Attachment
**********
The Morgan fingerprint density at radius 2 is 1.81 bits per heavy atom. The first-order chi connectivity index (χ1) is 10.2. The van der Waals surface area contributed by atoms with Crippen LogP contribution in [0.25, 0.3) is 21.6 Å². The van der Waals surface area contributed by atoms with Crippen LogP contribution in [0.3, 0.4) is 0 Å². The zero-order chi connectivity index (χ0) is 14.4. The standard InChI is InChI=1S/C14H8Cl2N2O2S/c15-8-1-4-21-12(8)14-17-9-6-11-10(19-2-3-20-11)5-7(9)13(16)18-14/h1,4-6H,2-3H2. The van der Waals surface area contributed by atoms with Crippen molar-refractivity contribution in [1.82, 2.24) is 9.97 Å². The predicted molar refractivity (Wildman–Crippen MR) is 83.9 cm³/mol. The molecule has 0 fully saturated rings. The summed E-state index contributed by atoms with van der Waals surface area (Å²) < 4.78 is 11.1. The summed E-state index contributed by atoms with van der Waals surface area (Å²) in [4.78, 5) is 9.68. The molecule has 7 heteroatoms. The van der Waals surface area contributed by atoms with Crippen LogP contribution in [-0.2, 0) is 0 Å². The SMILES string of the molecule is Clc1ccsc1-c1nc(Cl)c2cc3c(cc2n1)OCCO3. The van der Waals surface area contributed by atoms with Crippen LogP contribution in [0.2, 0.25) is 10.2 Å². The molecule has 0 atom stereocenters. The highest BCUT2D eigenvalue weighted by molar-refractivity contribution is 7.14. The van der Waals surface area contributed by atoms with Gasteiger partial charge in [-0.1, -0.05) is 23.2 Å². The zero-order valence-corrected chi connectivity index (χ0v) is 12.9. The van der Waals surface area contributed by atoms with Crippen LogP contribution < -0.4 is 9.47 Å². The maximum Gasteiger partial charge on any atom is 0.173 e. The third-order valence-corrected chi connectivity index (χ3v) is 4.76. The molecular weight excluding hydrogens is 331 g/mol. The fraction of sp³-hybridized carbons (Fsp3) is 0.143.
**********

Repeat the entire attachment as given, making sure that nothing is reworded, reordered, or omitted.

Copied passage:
The Morgan fingerprint density at radius 2 is 1.81 bits per heavy atom. The first-order chi connectivity index (χ1) is 10.2. The van der Waals surface area contributed by atoms with Crippen LogP contribution in [0.25, 0.3) is 21.6 Å². The van der Waals surface area contributed by atoms with Crippen LogP contribution in [0.3, 0.4) is 0 Å². The zero-order chi connectivity index (χ0) is 14.4. The standard InChI is InChI=1S/C14H8Cl2N2O2S/c15-8-1-4-21-12(8)14-17-9-6-11-10(19-2-3-20-11)5-7(9)13(16)18-14/h1,4-6H,2-3H2. The van der Waals surface area contributed by atoms with Crippen molar-refractivity contribution in [1.82, 2.24) is 9.97 Å². The predicted molar refractivity (Wildman–Crippen MR) is 83.9 cm³/mol. The molecule has 0 fully saturated rings. The summed E-state index contributed by atoms with van der Waals surface area (Å²) < 4.78 is 11.1. The summed E-state index contributed by atoms with van der Waals surface area (Å²) in [4.78, 5) is 9.68. The molecule has 7 heteroatoms. The van der Waals surface area contributed by atoms with Crippen LogP contribution in [-0.2, 0) is 0 Å². The SMILES string of the molecule is Clc1ccsc1-c1nc(Cl)c2cc3c(cc2n1)OCCO3. The van der Waals surface area contributed by atoms with Crippen LogP contribution in [0.2, 0.25) is 10.2 Å². The molecule has 0 atom stereocenters. The highest BCUT2D eigenvalue weighted by molar-refractivity contribution is 7.14. The van der Waals surface area contributed by atoms with Gasteiger partial charge in [-0.1, -0.05) is 23.2 Å². The zero-order valence-corrected chi connectivity index (χ0v) is 12.9. The van der Waals surface area contributed by atoms with Crippen LogP contribution < -0.4 is 9.47 Å². The maximum Gasteiger partial charge on any atom is 0.173 e. The third-order valence-corrected chi connectivity index (χ3v) is 4.76. The molecular weight excluding hydrogens is 331 g/mol. The fraction of sp³-hybridized carbons (Fsp3) is 0.143.